The available container runtimes provide minimal information to identify the source of log messages and do not guarantee unique individual log messages or that these messages can be traced to their source.

Log collector features by type

Table 1. Log Sources
Feature Fluentd Vector

App container logs

App-specific routing

App-specific routing by namespace

Infra container logs

Infra journal logs

Kube API audit logs

OpenShift API audit logs

Open Virtual Network (OVN) audit logs

Table 2. Authorization and Authentication
Feature Fluentd Vector

Elasticsearch certificates

Elasticsearch username / password

Cloudwatch keys

Cloudwatch STS

Kafka certificates

Kafka username / password

Kafka SASL

Loki bearer token

Table 3. Normalizations and Transformations
Feature Fluentd Vector

Viaq data model - app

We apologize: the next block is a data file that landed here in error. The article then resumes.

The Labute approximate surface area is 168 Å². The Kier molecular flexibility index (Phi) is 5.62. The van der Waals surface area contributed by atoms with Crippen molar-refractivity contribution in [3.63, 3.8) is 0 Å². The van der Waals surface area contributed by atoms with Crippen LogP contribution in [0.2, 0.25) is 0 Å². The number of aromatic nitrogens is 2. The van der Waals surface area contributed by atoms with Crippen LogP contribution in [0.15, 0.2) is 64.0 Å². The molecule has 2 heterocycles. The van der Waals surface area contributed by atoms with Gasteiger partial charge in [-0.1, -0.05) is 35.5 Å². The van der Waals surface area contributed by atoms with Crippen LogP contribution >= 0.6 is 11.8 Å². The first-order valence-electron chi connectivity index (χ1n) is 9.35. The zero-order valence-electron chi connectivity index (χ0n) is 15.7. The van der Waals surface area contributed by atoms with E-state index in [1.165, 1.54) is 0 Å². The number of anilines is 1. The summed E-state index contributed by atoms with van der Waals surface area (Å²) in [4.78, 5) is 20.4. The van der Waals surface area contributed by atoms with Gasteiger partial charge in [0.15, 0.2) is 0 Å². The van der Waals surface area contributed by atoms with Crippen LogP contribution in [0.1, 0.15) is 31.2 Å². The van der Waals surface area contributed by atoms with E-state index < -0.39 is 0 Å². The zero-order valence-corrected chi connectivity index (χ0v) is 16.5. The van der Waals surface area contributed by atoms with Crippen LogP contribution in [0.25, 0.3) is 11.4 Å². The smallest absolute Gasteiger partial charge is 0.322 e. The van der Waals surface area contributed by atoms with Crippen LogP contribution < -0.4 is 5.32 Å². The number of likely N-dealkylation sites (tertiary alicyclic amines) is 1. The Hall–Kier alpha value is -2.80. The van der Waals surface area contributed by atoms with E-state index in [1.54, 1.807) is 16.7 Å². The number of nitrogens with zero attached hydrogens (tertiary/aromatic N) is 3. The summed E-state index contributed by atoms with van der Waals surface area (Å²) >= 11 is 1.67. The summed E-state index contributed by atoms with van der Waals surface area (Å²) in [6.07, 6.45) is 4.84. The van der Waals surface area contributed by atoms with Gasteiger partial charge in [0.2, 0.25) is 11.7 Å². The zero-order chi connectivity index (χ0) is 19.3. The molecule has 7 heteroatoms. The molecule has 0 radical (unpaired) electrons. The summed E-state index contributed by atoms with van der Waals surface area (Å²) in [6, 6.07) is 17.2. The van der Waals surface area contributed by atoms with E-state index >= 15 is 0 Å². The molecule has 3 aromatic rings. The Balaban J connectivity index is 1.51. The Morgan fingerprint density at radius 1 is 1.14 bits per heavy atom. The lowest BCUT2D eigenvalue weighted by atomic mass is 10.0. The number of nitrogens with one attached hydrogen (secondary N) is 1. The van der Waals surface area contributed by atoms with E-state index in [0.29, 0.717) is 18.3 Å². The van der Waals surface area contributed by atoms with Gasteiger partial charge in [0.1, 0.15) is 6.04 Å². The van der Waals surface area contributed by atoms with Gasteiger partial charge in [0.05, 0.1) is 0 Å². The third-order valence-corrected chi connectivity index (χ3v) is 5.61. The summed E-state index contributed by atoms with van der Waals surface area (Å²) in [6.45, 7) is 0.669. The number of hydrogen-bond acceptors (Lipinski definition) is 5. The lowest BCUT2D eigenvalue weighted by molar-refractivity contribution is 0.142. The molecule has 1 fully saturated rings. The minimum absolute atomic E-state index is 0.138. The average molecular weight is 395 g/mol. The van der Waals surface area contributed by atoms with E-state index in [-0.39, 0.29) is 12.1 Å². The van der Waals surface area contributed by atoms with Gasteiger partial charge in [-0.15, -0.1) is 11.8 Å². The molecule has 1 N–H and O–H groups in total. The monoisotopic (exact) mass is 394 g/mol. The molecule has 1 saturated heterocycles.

Viaq data model - infra

Viaq data model - infra(journal)

Viaq data model - Linux audit

Viaq data model - kube-apiserver audit

Viaq data model - OpenShift API audit

Viaq data model - OVN

Loglevel Normalization

JSON parsing

Structured Index

Multiline error detection

Multicontainer / split indices

Flatten labels

CLF static labels

Table 4. Tuning
Feature Fluentd Vector

Fluentd readlinelimit

Fluentd buffer

- chunklimitsize

- totallimitsize

- overflowaction

- flushthreadcount

- flushmode

- flushinterval

- retrywait

- retrytype

- retrymaxinterval

- retrytimeout

Table 5. Visibility
Feature Fluentd Vector

Metrics

Dashboard

Alerts

Table 6. Miscellaneous
Feature Fluentd Vector

Global proxy support

x86 support

ARM support

IBM Power support

IBM Z support

IPv6 support

Log event buffering

Disconnected Cluster

Collector outputs

The following collector outputs are supported:

Table 7. Supported outputs
Feature Fluentd Vector

Elasticsearch v6-v8

Fluent forward

Syslog RFC3164

✓ (Logging 5.7+)

Syslog RFC5424

✓ (Logging 5.7+)

Kafka

Cloudwatch

Cloudwatch STS

Loki

HTTP

✓ (Logging 5.7+)

Google Cloud Logging

Splunk

✓ (Logging 5.6+)

Log forwarding

Administrators can create ClusterLogForwarder resources that specify which logs are collected, how they are transformed, and where they are forwarded to.